The dusty window of Ann Service Corp., which occupies a ninety-year-old taxi garage in Chelsea, in downtown Manhattan, serves as a makeshift memorial to the company’s drivers who have died on and off the job, their names traced onto the panes with a finger. Soon the fragile record will be gone: the garage closed for good in April. Economically battered by the impact of customers lost to ride-sharing apps and by the corruption among industry leaders that has stricken the taxi business citywide, Ann Service Corp. was already limping along; the coronavirus pandemic was the final straw.
Erick Castro worked at Ann Service, which was founded in 1952, for more than half of the company’s long life. Born and raised in the Lower East Side, he started coming to the garage in 1976 as a kid in his free time after school, helping his dad service cabs. When his father retired, then working as a parking attendant, Castro was able to take over his unionized position, making sure that cabs were in perfect condition before they embarked on another twelve-hour shift.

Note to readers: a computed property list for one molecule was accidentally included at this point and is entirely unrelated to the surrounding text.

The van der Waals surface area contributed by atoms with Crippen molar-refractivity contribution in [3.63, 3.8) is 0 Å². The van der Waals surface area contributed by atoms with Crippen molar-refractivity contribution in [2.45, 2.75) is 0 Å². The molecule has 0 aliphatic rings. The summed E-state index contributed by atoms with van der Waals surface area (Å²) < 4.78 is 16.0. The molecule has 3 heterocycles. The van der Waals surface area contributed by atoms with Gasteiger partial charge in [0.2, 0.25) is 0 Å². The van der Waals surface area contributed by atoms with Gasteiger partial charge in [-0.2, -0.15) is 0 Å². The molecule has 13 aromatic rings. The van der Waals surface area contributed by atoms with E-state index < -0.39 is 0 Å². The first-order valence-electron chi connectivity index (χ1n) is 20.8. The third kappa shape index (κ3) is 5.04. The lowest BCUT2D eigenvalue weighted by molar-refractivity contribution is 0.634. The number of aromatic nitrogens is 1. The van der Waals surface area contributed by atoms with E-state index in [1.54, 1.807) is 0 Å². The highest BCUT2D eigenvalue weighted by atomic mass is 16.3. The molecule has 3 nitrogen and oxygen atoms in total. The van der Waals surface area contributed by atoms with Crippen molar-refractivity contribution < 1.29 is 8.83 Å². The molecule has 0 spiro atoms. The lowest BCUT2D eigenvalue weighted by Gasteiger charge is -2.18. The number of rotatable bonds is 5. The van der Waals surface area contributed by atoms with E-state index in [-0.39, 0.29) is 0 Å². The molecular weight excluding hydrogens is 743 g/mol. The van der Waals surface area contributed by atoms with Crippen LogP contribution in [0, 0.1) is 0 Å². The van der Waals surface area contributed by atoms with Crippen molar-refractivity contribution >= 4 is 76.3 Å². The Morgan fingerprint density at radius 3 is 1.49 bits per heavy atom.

He remembers the heyday of the taxi industry, when yellow cabs had little competition, and the garage housed a hundred and twenty cars during the day and another hundred and twenty at night.
“People from all over the world,” he said in a phone conversation. “I met people from Pakistan, I met people from Iran, I met people from Santo Domingo, I met people from Russia; I met all nationalities in that garage.”
But now, he said, “Everybody is gone.”
Even if the garage window is eventually wiped clean, or smashed in a demolition, Castro carries a mental list of the drivers he has known who have passed away, many lost to the dangers and anxieties of the job.